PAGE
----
MASSACHUSETTS HAS long had a commitment to provide every student in the state with the opportunity to study, learn, and develop the skills and knowledge needed to contribute to our democracy. In many ways we have lived up to this promise: Our public schools are the envy of the nation. But in many ways we have not. The economic and racial injustice that plagues our communities is made manifest in urban public schools, which too often lack the resources provided in our wealthier districts.
Students in Holyoke, Boston, New Bedford, and other communities serving larger percentages of poor and minority children do not have the same access to the arts, music, libraries, athletic fields, science labs, and other resources that are available to their counterparts in wealthier districts.
We should be troubled by these inequities and equally troubled by the way that racism contributes to our inattention to this injustice.
The answer, however, is not to abandon our ideals of public education for every student. Rather, it is to recommit both resources and attention to creating the public schools every student deserves.
Commonwealth charter schools — funded with public dollars — are not the answer. They are not the answer because they siphon much-needed funds — $419 million this year alone — from our already underfunded public schools.
They are not the answer because they can be imposed by the state against the will of the community — the parents and other taxpayers who have to pay for these schools and then live with the negative impact they have on the district schools that most of their children attend.
They are not the answer because they too often use suspensions and other methods that push out English-language learners and special needs students, effectively creating what the NAACP calls “separate and unequal conditions for success.” Just take a look at the sky-high suspension rates at Roxbury Prep and so many other charter schools. Where do these students go? Usually back to the district public schools they came from. The districts welcome them, but now have fewer resources to educate a higher-need population.
Even the alleged success stories of some charter schools tell us only one thing: When you limit the range of students, impose hyper-disciplinary practices, and focus intensely on test prep, you may get better test scores, but what is lost? Too often, student experiences of autonomy and creativity are sacrificed.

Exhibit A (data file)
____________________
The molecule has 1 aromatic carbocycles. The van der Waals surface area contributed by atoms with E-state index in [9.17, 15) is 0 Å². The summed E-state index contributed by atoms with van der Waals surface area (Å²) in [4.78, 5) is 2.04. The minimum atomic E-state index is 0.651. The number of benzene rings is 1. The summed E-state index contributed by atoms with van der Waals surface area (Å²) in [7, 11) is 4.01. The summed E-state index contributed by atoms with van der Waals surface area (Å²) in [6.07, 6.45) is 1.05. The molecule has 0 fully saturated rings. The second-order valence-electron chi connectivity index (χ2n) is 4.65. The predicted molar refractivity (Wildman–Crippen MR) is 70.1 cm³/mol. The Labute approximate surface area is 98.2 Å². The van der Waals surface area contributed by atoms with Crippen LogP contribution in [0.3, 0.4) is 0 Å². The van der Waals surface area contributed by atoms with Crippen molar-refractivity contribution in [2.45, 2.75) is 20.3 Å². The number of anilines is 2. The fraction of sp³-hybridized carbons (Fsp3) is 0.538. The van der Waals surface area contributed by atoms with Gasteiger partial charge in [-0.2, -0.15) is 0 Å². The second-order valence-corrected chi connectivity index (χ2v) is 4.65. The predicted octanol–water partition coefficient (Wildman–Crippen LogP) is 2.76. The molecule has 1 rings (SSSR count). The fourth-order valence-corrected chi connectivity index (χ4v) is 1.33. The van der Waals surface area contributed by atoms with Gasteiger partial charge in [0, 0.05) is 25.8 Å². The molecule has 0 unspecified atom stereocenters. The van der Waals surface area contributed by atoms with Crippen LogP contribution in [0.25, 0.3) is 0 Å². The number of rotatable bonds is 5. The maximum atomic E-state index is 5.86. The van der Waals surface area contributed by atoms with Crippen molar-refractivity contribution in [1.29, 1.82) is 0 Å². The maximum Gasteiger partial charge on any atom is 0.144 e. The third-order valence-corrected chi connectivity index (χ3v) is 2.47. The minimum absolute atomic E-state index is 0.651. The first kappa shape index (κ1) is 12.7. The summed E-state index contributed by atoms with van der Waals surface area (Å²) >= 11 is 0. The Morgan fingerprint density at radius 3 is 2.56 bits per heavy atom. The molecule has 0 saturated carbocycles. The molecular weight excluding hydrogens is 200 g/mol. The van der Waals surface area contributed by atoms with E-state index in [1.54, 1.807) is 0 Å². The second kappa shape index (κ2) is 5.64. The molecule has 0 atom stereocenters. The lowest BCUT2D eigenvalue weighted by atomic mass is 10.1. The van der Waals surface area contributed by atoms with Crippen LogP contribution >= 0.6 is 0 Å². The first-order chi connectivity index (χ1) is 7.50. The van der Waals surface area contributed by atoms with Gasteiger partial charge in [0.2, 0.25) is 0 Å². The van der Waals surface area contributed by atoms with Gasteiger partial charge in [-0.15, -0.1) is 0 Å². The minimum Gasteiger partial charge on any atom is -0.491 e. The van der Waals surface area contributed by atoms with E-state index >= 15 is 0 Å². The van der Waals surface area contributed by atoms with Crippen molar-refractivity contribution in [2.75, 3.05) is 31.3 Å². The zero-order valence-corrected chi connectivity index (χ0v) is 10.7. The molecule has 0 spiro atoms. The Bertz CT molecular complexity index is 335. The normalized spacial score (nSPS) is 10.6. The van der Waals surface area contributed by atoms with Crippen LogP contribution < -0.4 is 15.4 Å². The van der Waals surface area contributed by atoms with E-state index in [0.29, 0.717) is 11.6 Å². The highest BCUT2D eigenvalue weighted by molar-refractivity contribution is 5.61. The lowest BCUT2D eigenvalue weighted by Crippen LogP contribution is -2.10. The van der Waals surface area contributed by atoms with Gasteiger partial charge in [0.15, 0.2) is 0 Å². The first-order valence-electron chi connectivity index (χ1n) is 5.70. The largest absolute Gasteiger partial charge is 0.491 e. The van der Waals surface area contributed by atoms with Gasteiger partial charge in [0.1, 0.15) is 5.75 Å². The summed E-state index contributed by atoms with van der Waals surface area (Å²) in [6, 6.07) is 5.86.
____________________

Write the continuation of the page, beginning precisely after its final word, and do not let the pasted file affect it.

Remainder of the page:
Further, what happens after charter school students graduate? A study funded by the pro-charter Boston Foundation found that the graduates of the Boston Public Schools go on to complete college at a higher rate than the graduates of Boston’s charter schools.
We need real answers that make a difference for all students and communities. We need to stop the political malpractice of denying the impact of poverty on the lives of our students and instead invest in our communities by supporting living-wage legislation, secure housing, quality health care, and stable, well-compensated employment.
The Massachusetts Teachers Association is working with parents, students and community partners to make this a more equitable Commonwealth, outside and inside our public schools. The MTA is a leader in the Raise Up Massachusetts coalition, fighting for a $15 minimum wage and paid family and medical leave, and working to pass a constitutional amendment that would ask millionaires to pay a bit more in order to generate $1.5 billion a year for public education and the maintenance of roads, bridges, and public transportation.
With our partners in the Massachusetts Education Justice Alliance, we are calling for a three-year moratorium on any new Commonwealth charter schools and on the high-stakes use of testing. This will give us the time and resources we need to engage in broad democratic conversations about what is really needed to create the public schools that every student deserves. The promise of quality public education is a promise worth keeping.
Barbara Madeloni is president of the Massachusetts Teachers Association.